According to this hypothesis, the prospective with and without valuation would show that the likely competitive situation would not be significantly lower with the concentration than after Uber's withdrawal. It is interesting to note that the CCCS found that it had found proof that without the transaction Uber would not have exited the Singapore markets in the short to mid range and would have either maintained its activities or combined its South East Asia activities with other prospective purchasers (which were not its existing Singapore competitors).
In other words, the defense of the 'ailing company' would not be applicable to the concentration. On the contrary, the CCCS found that the concentration'eliminated effective entry into force'of the two nearest rivals in the Singapore based markets for CPPTs. The CCCTB states that taxibook reservation systems have a lower than 15 per cent overall audience and were not regarded as having enough pressure on the merging companies to compete.
CCCS also highlighted the importance of networking efficiencies that contribute to high entrance and growth barrier levels in the riding tailing platforms service markets. CCCS found that Grab had introduced exclusive commitments for taxis, hire cars and some of its chauffeurs by restricting competitors' exposure to chauffeurs and cars and requiring beginners to make substantial start-up investments to draw chauffeurs and passengers.
Therefore, rivals may not be able to grow and efficiently competing without connecting to a passenger hauling platforms. The CCCTB' s perspective on this point was reinforced by the fact that it had obtained feed-back from prospective newcomers, which indicated that without regulation it would be hard to achieve a sufficiently large driver/rider pool to ensure efficient day-to-day rivalry.
Against this background, the CCCS came to the conclusion that Grab would be able to increase tariffs and decrease levels of customer satisfaction and innovative services. Concern has been expressed to the CCCS about this matter and there have been grievances from chauffeurs and chauffeurs about increased prices, among them fewer passenger actions and driving inducements after the merge. Lastly, the CCCS found that the notifying companies had not demonstrated that the operation would lead to efficiency gains that would have outweighed the handicap.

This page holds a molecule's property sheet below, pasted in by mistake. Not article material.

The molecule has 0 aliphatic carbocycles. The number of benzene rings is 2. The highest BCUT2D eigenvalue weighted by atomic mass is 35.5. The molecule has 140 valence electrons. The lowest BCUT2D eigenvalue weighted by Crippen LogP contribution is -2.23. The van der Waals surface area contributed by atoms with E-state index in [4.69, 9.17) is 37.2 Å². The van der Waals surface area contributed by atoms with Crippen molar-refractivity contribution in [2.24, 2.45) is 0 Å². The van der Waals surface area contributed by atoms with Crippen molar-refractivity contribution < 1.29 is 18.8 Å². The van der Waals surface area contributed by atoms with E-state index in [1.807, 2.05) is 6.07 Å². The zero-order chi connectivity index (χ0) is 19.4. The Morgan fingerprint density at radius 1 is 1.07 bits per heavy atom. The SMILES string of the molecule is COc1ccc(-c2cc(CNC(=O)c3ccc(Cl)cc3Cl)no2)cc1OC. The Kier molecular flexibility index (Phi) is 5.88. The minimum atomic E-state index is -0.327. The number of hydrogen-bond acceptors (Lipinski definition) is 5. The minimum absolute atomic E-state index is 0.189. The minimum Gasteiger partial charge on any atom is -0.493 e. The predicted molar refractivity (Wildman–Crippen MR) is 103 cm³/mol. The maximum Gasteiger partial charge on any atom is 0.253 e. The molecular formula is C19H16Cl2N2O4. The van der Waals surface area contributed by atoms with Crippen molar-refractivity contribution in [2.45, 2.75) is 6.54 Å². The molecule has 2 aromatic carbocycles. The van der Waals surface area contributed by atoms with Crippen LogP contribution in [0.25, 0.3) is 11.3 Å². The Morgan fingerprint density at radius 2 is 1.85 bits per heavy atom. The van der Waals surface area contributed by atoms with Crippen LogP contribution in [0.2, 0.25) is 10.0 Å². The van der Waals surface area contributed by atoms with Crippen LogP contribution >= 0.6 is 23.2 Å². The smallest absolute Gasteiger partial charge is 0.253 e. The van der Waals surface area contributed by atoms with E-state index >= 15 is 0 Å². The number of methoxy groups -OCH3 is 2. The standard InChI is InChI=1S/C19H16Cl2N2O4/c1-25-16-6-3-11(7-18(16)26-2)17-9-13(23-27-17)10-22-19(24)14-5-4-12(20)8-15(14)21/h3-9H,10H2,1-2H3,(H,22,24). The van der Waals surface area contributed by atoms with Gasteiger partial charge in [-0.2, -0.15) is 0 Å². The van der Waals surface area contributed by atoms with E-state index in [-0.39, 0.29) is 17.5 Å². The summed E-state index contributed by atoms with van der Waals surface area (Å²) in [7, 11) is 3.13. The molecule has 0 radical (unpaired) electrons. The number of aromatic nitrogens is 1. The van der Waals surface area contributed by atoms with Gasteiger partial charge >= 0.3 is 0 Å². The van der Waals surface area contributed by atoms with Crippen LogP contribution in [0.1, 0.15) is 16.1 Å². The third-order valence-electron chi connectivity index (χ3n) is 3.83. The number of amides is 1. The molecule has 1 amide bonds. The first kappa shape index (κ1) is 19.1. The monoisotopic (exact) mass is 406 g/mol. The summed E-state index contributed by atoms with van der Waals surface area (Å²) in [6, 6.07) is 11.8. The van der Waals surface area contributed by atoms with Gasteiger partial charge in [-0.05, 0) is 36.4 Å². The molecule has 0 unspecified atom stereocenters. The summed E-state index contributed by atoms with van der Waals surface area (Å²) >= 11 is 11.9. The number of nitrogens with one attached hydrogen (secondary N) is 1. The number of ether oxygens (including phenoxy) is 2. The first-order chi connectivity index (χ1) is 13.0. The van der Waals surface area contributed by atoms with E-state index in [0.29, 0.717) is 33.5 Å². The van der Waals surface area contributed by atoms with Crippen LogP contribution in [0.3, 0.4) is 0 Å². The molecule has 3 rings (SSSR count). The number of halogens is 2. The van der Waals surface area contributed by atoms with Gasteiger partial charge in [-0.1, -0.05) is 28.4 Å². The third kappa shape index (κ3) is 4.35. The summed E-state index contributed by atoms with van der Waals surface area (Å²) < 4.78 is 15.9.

That is a referral to the Act's 4th Timetable, which provides that the ban in Section 54 is not applicable if the commercial efficiency gains from the concentration offset the negative impact of a significant reduction in effective competition on the Singapore markets. The CCCS therefore considers that the operation should result in a significant reduction in effective competitive constraints.
Besides the option to cancel the deal, the CCCS has suggested a number of other measures. This includes measures such as the prevention of Grab increasing its price (by obliging Grab to keep its price algorithms and driving fees before the merger) until such time as there is renewed competitive pressure on the markets, the elimination of exclusive rights and lock-in period for mileage.
CCCS also proposes to fine the notifying party'because CCCS has found that it implemented the transaction despite foreseen possible competitive constraints and created an SLC in the Singapore Ride-Hailing platforms service market'. CCCS requests response to the suggested corrective actions by 19 July, after which a definitive remedial action will be taken.